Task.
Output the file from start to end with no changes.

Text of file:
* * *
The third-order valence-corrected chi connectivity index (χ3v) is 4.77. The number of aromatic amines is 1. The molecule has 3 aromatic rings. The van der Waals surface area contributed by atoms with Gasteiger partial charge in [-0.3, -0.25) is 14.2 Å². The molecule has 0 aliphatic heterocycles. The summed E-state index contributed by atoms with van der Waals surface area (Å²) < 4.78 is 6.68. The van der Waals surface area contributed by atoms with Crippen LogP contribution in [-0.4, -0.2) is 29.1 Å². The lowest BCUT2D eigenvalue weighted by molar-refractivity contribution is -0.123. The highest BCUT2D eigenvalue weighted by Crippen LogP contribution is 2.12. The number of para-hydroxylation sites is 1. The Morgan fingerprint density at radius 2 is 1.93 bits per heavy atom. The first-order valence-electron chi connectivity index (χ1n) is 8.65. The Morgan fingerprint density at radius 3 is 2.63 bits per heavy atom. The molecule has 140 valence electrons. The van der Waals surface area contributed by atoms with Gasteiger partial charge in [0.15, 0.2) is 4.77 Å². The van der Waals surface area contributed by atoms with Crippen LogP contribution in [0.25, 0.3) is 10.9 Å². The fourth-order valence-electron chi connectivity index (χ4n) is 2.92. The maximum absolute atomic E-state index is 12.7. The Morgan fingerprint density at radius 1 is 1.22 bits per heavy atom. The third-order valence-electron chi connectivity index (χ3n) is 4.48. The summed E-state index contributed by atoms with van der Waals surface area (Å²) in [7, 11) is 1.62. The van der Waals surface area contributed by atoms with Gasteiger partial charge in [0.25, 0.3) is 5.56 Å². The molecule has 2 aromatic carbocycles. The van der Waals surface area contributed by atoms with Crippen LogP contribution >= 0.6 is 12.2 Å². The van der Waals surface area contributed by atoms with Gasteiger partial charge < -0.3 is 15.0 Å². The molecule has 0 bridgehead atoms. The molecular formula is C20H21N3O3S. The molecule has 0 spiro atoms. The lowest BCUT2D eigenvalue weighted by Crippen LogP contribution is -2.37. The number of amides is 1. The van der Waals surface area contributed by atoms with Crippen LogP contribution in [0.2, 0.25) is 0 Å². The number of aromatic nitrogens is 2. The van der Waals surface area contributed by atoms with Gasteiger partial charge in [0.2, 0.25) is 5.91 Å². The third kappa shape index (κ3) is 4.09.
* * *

The third-order valence-corrected chi connectivity index (χ3v) is 4.77. The number of aromatic amines is 1. The molecule has 3 aromatic rings. The van der Waals surface area contributed by atoms with Gasteiger partial charge in [-0.3, -0.25) is 14.2 Å². The molecule has 0 aliphatic heterocycles. The summed E-state index contributed by atoms with van der Waals surface area (Å²) < 4.78 is 6.68. The van der Waals surface area contributed by atoms with Crippen LogP contribution in [-0.4, -0.2) is 29.1 Å². The lowest BCUT2D eigenvalue weighted by molar-refractivity contribution is -0.123. The highest BCUT2D eigenvalue weighted by Crippen LogP contribution is 2.12. The number of para-hydroxylation sites is 1. The Morgan fingerprint density at radius 2 is 1.93 bits per heavy atom. The first-order valence-electron chi connectivity index (χ1n) is 8.65. The Morgan fingerprint density at radius 3 is 2.63 bits per heavy atom. The molecule has 140 valence electrons. The van der Waals surface area contributed by atoms with Gasteiger partial charge in [0.15, 0.2) is 4.77 Å². The van der Waals surface area contributed by atoms with Crippen LogP contribution in [0.25, 0.3) is 10.9 Å². The fourth-order valence-electron chi connectivity index (χ4n) is 2.92. The maximum absolute atomic E-state index is 12.7. The Morgan fingerprint density at radius 1 is 1.22 bits per heavy atom. The third-order valence-electron chi connectivity index (χ3n) is 4.48. The summed E-state index contributed by atoms with van der Waals surface area (Å²) in [7, 11) is 1.62. The van der Waals surface area contributed by atoms with Gasteiger partial charge in [0.25, 0.3) is 5.56 Å². The molecule has 2 aromatic carbocycles. The van der Waals surface area contributed by atoms with Crippen LogP contribution >= 0.6 is 12.2 Å². The van der Waals surface area contributed by atoms with Gasteiger partial charge < -0.3 is 15.0 Å². The molecule has 0 bridgehead atoms. The molecular formula is C20H21N3O3S. The molecule has 0 spiro atoms. The lowest BCUT2D eigenvalue weighted by Crippen LogP contribution is -2.37. The number of amides is 1. The van der Waals surface area contributed by atoms with Crippen LogP contribution in [0.2, 0.25) is 0 Å². The number of aromatic nitrogens is 2. The van der Waals surface area contributed by atoms with Gasteiger partial charge in [0.2, 0.25) is 5.91 Å². The third kappa shape index (κ3) is 4.09.